You need to step back and identify the root cause of the change.
How are you determining speed is degrading? DNS does not affect speed directly however a typical web site is often composed of many components each requiring its own DNS translation so slow DNS may affect perceived speed, but not a speed benchmark.
First step is to log into the modem and check sync speed and margin. Copper phone circuits are susceptible to noise and other interference. DSL is designed to adjust speed automatically when line degrades. Both should remain pretty stable over time. Margin may change by a dB or so but ideally sync speed does not. If your line is marginal modem and DSLAM will adjust speed to reflect line characteristics. When you reboot the modem it goes through a lengthy training period to determine line conditions. Ideally modem/DSLAM should automatically adjust speed up and down but this does not always happen, it is easier to adjust speed down when line degrades then up as it gets better.
Next perform speed test to stable sites like this one. There is a speed test on the tools page and I like to use speedtest.net.
If modem stats are stable but speed test varies it is most likely congestion within your ISPs network or that one or more PCs on you LAN is using the Internet affecting speed test. Lots of software is pretty chatty these days calling the mothership.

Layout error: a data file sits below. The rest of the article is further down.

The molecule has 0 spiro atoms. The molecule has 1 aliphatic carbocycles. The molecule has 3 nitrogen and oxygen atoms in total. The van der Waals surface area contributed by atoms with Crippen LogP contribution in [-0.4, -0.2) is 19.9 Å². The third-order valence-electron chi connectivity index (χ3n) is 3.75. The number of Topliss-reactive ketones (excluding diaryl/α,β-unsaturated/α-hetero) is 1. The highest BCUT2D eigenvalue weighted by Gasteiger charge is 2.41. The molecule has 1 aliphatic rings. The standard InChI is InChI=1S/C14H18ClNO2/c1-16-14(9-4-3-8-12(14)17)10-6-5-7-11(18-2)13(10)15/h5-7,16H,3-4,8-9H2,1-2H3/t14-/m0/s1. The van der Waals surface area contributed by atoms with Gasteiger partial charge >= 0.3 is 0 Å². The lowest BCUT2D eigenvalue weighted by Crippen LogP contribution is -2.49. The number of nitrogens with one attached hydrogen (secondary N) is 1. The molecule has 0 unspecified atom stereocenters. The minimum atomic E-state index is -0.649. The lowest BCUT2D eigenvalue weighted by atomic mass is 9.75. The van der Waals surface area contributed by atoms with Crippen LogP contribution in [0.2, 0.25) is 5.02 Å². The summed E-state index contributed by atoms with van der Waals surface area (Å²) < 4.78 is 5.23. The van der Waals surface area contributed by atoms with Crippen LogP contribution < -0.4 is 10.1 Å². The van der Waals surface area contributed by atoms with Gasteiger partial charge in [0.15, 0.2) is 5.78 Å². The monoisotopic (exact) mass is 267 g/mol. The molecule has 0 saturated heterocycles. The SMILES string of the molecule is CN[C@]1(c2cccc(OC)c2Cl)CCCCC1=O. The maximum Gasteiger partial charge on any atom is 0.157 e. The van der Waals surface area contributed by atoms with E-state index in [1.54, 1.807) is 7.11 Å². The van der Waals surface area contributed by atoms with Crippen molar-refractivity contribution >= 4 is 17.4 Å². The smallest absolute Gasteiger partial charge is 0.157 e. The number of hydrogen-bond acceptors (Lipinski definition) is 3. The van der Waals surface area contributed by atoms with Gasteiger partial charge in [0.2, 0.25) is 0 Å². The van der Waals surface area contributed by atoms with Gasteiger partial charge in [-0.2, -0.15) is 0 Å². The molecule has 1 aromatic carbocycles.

Speed test result should be stable based on modem sync rate. If you think there is a congestion problem try running traceroute (tracert in Windows) to stable sites like this one. Latency should slowly increase with distance and hop count. Sudden unexplained increase typically indicates congestion at that or the previous hop.
If you think you have a DNS problem might want to run GRC DNS benchmark:
I'm not a fan of using 3rd party DNS. If your ISP has an arrangement with a content distribution network (CDN) provider using other then their DNS resolver can degrade performer because it is not aware of these special connections.